It’s well established that eating a healthy diet is a great way to enjoy a good level of health and longevity, but not everyone realizes that a healthy diet means different things for different people. As we age, our bodies often require more of some nutrients in order to maintain health, meaning certain foods should be prioritized for older individuals.
Curious about what kinds of nutrients older people need more of? Here are a few examples that nutrition professionals know are particularly important.
1. Graduates of Nutrition and Health Programs Know Older Clients Need More B12
As people age, their bodies begin to have a more difficult time absorbing vitamin B12. This vitamin helps maintain regular brain function, and is also used to help produce the red blood cells the body needs to transport oxygen throughout its systems.
Because of its importance, it’s best to ensure that older clients increase their consumption of B12-rich foods, which include meat, fish, and some fortified cereal. By completing your diploma in nutrition, you can help older individuals deficient in B12 find the right dietary solution for their needs and preferences.
2. Vitamin D Deficiency Can Lead to Several Problems in Older Individuals
Vitamin D is rather unique, in that the body will ideally produce it itself when exposed to adequate levels of sunlight. It’s instrumental in helping the body deliver calcium to the bones, and ensuring an adequate level of vitamin D is a good way to help preserve bone strength into old age.
Unfortunately, many people do not get enough exposure to sunlight, and older people may experience a diminished ability to create enough vitamin D even under ideal circumstances. Nutrition experts often recommend consuming fish, eggs, milk, or a vitamin D supplement to help ensure older individuals have the levels they need for good bone health.
3. Pros With a Diploma in Nutrition Know Older Clients Often Need Extra Magnesium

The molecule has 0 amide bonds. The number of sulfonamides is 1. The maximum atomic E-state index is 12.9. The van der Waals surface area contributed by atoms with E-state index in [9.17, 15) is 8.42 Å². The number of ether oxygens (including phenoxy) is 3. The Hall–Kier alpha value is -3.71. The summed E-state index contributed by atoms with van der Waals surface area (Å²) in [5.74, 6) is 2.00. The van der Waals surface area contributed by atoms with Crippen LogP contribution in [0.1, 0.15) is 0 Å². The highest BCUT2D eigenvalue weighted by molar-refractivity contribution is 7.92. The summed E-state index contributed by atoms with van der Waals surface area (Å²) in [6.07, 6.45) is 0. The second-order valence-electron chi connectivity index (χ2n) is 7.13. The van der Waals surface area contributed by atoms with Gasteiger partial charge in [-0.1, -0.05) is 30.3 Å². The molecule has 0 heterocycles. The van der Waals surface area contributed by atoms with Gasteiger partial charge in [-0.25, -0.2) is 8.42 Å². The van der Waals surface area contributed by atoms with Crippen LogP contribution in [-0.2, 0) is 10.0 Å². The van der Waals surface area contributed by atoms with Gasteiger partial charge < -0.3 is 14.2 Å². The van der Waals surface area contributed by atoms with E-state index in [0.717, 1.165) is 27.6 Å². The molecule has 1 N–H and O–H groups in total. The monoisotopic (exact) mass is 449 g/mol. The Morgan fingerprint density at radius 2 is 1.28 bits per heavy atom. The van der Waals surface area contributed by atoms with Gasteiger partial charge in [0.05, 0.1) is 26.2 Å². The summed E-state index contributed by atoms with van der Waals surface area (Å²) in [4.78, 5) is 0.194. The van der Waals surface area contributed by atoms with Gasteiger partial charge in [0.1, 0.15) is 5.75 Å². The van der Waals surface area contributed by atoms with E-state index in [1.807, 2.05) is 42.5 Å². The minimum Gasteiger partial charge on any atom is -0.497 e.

Magnesium is another nutrient that is good for bone health, but is also an important element in keeping immune systems working well, and in maintaining proper organ function. Older individuals have more difficulty absorbing magnesium than younger people do, and as processing often lowers the levels present in common foods, it can be a challenge to get enough in a normal diet.
Students completing nutrition and health programs may know that unprocessed foods often contain many valuable nutrients, and they are particularly great for getting an adequate level of magnesium in a diet. In particular, increasing consumption of nuts, legumes, and vegetables can make a big difference for older clients looking to get more magnesium into their system.
4. Low Levels of Fibre Are Common in Older Individuals, Which Should Be Addressed
Low levels of fibre are common in older individuals, though the same can be said of the general population. However, fibre’s benefits, which include regulating bowel movements, protecting against heart disease, and staving off type 2 diabetes, are especially important for elderly people. For that reason, nutrition professionals will often encourage older clients to up their intake of fruits, vegetables, legumes, and grains, all of which can include a lot of fibre. After completing nutrition training, you can often reliably recommend higher fibre intake to clients of all ages as a way to improve health and wellbeing.
Want to learn more about the secrets of diet in a nutrition diploma program in Ontario?
Contact AAPS to learn more about our nutrition and health program!